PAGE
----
Massachusetts Taxis and Car Rental

No matter where you travel in Massachusetts, you are going to want to have your own transportation. The only exception could be Boston, where driving is not recommended or practical and walking is the ideal way to get around the city. Unfortunately, taxis are expensive and not easy to find. They often wait in front of major hotels and at taxi stands at major transportation centers. Keep a phone number on hand to call for a pick from Boston Cab (+1-617-536-5010) or Top Cab (+1-617-266-4800). Taxis are also useful on Cape Cod and the islands to get between villages. There are several companies in the area, such as Town Taxi (+1-508-775-5555).

However, due to the cost of taxis, you may find it is just as economical to rent a car during your stay. The airports and all the major tourist towns have car rental offices. While you won’t need one in Boston, a vehicle is essential if you want to drive inland to the Berkshires or Pioneer Valley. A car is also very handy for exploring Cape Cod and the islands and the scenic drive down the coast is one of the highlights of any trip to Massachusetts.

Massachusetts Water Taxis

Water taxis from Boston run right to the airport and operate every day, all year long, from 7:00 a.m. until 7:00 p.m. and later in the summer. You don’t need a reservation, but it might be useful to have during peak travel seasons. Boston Harbor Water Taxi (+1-617-593-9168) and City Water Taxi (+1-617-422-0392) are two of the three firms operating in Massachusetts.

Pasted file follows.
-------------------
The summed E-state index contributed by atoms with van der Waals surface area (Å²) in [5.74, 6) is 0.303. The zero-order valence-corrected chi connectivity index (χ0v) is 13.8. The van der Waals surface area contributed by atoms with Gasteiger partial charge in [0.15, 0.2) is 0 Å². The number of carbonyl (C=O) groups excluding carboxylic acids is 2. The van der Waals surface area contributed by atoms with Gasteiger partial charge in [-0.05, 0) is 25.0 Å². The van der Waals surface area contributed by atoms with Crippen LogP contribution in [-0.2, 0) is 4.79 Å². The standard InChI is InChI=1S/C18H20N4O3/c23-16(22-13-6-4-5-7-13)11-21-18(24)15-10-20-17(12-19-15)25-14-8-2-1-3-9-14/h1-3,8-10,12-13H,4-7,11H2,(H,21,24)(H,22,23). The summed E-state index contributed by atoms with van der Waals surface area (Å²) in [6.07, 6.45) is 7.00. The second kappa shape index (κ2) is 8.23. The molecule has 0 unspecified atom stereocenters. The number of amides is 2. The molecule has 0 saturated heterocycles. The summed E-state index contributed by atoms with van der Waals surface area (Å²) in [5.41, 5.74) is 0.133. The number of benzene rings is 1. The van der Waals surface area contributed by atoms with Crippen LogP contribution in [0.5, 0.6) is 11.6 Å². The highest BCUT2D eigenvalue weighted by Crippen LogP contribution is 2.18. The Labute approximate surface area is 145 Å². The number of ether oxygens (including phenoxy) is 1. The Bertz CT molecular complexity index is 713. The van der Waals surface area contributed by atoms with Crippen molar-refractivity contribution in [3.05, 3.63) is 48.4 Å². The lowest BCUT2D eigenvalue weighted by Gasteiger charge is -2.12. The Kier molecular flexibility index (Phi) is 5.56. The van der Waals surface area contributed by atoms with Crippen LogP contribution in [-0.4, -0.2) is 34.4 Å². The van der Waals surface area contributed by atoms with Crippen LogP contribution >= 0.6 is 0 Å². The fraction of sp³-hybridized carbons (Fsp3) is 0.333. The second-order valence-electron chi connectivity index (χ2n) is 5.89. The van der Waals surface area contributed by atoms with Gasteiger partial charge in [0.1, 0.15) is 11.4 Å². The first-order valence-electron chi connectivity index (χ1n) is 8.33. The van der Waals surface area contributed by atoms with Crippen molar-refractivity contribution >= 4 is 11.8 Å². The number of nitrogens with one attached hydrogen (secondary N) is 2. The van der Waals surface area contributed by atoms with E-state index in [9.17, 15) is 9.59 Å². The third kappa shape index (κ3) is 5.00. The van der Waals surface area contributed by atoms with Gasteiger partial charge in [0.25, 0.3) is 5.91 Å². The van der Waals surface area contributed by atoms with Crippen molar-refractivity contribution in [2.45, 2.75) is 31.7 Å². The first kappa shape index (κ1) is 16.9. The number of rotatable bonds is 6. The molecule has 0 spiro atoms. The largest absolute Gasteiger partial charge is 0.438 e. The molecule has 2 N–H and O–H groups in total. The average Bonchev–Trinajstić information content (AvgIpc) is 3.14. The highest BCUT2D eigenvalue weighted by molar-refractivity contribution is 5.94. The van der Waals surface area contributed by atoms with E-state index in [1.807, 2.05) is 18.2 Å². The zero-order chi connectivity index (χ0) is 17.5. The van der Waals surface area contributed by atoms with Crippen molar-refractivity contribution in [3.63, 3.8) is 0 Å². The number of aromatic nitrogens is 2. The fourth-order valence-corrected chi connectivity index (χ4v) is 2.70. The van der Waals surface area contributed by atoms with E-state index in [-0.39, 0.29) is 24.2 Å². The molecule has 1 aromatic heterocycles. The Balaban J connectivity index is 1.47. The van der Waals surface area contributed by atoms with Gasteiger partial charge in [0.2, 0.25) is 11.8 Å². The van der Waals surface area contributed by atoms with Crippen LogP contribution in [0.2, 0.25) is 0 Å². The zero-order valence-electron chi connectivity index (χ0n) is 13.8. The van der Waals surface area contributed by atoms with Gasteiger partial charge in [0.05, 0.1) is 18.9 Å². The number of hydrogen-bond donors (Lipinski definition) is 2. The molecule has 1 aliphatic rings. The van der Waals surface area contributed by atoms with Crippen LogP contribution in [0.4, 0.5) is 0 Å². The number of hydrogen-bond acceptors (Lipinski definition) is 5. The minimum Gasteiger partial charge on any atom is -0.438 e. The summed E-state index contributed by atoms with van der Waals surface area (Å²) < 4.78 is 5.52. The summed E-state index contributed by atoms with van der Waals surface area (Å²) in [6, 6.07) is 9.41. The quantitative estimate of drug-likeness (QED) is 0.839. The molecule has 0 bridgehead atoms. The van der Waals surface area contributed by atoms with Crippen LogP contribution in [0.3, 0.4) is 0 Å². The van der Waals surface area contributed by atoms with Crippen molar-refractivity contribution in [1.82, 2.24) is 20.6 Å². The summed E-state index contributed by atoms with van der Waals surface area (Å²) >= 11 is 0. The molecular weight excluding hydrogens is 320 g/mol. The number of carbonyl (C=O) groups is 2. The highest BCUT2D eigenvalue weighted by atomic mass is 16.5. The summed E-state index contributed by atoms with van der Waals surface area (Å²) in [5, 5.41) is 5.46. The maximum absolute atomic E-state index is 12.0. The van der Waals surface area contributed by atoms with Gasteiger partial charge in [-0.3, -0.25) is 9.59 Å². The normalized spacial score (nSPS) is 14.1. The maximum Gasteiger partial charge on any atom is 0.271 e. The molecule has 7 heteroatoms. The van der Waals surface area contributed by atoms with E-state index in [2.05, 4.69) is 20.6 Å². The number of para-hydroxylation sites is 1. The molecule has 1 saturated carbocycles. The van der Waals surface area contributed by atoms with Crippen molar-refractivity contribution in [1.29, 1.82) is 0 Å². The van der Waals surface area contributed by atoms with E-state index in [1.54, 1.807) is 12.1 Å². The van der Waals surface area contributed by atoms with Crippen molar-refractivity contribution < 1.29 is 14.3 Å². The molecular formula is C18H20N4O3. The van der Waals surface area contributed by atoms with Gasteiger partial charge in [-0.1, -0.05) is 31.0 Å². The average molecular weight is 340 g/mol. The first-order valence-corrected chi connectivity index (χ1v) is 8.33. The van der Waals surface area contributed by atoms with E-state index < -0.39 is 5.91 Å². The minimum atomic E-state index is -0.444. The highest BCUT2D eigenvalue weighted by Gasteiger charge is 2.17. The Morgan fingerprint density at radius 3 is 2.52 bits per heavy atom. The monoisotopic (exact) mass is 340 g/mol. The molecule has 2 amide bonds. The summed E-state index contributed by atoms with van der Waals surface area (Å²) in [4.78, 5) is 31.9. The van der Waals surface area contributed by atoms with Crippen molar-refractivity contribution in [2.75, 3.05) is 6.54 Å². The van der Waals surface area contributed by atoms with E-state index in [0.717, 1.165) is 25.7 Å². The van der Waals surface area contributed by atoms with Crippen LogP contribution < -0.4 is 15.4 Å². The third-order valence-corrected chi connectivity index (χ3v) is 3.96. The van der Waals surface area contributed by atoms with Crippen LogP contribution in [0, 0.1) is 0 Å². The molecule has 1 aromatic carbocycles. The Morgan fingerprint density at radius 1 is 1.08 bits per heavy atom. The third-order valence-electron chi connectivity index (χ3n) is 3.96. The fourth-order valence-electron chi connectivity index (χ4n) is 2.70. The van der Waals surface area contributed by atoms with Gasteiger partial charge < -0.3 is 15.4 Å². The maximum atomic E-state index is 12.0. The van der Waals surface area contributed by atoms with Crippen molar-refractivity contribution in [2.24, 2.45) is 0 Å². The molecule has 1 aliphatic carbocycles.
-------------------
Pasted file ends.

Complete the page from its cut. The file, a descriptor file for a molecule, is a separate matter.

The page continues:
Ferries are also an ideal way to reach Martha’s Vineyard, Nantucket, and Provincetown. There are both car ferries and passenger-only boats, but all of them reward travelers with inspiring views, both coming and going. Ferries depart from several harbors in Boston and along the Cape, including Falmouth Harbor and Woods Hole. Nantucket is the farthest island, taking two hours by slow ship and one hour on a high-speed catamaran.

Massachusetts Trains and Buses

Boston is a major stop along Amtrak’s east coast routes. There are three train stations in Boston, each of which has a MBTA subway stop. Amtrak trains run from Portland, Maine, all the way south to Florida, and offer a slow and scenic way to reach Massachusetts from other states. Boston’s MBTA commuter rails provide easy train service to towns around the coastal region, like Salem and Gloucester. Amtrak cars are comfortable, but the fares are hefty, comparable to domestic flights.

Traveling to and around Massachusetts by bus is more practical since the public transportation network covers most of New England’s small towns. Greyhound and Peter Pan are the two big names and can take you as far as Cape Cod where ferries continue on to Martha’s Vineyard and Nantucket. Prices are reasonable and the comfort just fine for a few hours.